The latest little nugget on this deal is a report that Samsung (OTC:SSNLF) is buying mobile memory parts from Elpida and NAND memory from Toshiba (OTCPK:TOSBF). Sound strange? It is strange. In 35 years of experience, I have only heard of semiconductor suppliers buying parts from their competitors on a few occasions. Those occasions involved desperation moves caused by yield busts or damaged factories.
Samsung has a shell of new semiconductor plant in place in China that is targeted to build 10 nm class NAND memory.
Over half of the world's DRAM and NAND memory production is within 85 miles of the Korean DMZ. The Samsung memory super fab is in this center of memory production. A fairly small conventional explosive missile attack could put this facility out of production for a year or more.
Pictures of the "Little Guy" in North Korea and his military staff have maps of potential targets in the U.S. Of course Washington DC and the large American West Coast cities are highlighted, but so is Austin, Texas. What is in Austin Texas? The only other major Samsung fab, a logic fab, is located in Austin, Texas. That fab produces the Apple (NASDAQ:AAPL) "A" chips used throughout the Apple mobile product line. If North Korea thinks Austin could be a target, the Samsung facilities in South Korea must have a big red target on them.
The possibility of North Korea attacking South Korea and incurring the wrath of that country, the U.S., and even China are vanishingly small, but apparently not zero.
To connect the dots: Samsung is buying memory from competitors. Samsung has a facility ready to be equipped in China. Samsung's total memory production is within 85 miles of the Korean DMZ. A crazy man is in charge of North Korea.
Could these dots point to a movement of irreplaceable Samsung equipment from South Korea to the Chinese facility where it would be out of reach of North Korean missiles?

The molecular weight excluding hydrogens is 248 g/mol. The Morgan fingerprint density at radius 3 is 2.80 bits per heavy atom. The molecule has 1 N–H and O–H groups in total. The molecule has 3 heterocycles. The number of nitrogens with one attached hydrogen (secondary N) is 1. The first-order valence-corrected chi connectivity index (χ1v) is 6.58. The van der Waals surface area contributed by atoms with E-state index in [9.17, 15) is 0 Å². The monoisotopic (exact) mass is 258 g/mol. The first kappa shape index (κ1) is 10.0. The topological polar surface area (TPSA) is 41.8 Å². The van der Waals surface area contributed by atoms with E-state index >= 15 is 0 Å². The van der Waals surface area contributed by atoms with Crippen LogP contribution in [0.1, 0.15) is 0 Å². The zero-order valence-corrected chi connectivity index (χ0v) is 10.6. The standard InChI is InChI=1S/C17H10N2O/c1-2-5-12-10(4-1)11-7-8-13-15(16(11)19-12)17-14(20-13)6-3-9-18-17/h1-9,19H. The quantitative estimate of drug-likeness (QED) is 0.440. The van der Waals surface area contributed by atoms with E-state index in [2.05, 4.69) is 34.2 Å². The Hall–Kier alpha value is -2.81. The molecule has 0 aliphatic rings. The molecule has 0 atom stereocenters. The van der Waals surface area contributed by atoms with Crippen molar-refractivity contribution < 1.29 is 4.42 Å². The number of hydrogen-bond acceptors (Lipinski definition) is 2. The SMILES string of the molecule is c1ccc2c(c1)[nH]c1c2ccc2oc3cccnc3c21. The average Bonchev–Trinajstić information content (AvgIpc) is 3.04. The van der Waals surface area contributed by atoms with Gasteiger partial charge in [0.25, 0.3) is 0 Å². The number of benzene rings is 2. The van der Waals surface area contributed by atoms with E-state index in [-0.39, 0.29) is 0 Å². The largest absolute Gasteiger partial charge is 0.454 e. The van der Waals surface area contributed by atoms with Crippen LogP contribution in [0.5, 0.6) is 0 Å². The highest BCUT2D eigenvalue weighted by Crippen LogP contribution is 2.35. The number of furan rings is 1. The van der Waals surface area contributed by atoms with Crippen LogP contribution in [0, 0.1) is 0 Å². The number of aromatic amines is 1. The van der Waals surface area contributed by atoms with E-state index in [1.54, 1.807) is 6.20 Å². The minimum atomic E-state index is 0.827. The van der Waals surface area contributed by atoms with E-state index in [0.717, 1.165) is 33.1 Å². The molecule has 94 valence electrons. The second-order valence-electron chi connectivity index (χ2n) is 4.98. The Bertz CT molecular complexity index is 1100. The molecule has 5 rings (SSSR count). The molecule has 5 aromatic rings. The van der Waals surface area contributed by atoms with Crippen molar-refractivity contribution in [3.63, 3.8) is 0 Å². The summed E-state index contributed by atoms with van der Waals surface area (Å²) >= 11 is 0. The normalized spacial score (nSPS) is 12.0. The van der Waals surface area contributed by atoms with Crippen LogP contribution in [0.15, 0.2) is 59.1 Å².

The problem with this apparent shortage of both DRAM and NAND memory is that this is the quarter when the gadget manufacturing base, all users of memory, increases inventory for the build season later in the year. If a major Samsung production fab is offline for even a quarter (more likely a year), memory prices will go through the roof in the last half of 2013. The only pure play beneficiary of this is Micron/Elpida.
The Micron/Elpida deal will close, maybe in another month or so. The appealing debt holders probably wish they had never filed the appeal and Micron is probably standing by watching the Yen fall further with a smile on their corporate face while Elpida moves deeper and deeper into profitability.
The Micron acquisition of Elpida that didn't look very bright a year ago now looks like incredible genius AND luck blended in equal proportions.
When this deal closes, Micron changes from an $8 billion operation to somewhere between a $16 and $22 billion operation, depending upon the degree of price increases. Micron will be very profitable, and will be the second largest memory manufacturer in the world, the second largest silicon wafer processor in the world, and given that much of Samsung's capacity is used internal, Micron becomes the largest merchant market memory supplier in the world…with pricing power.
I am buying highly speculative Micron January 2014 call options with strike prices throughout the option chain, including 15s. This might be the play of a lifetime.
Do your own DD and good luck and don't use grocery money for buying options.
Disclosure: I am long MU. I wrote this article myself, and it expresses my own opinions. I am not receiving compensation for it (other than from Seeking Alpha). I have no business relationship with any company whose stock is mentioned in this article.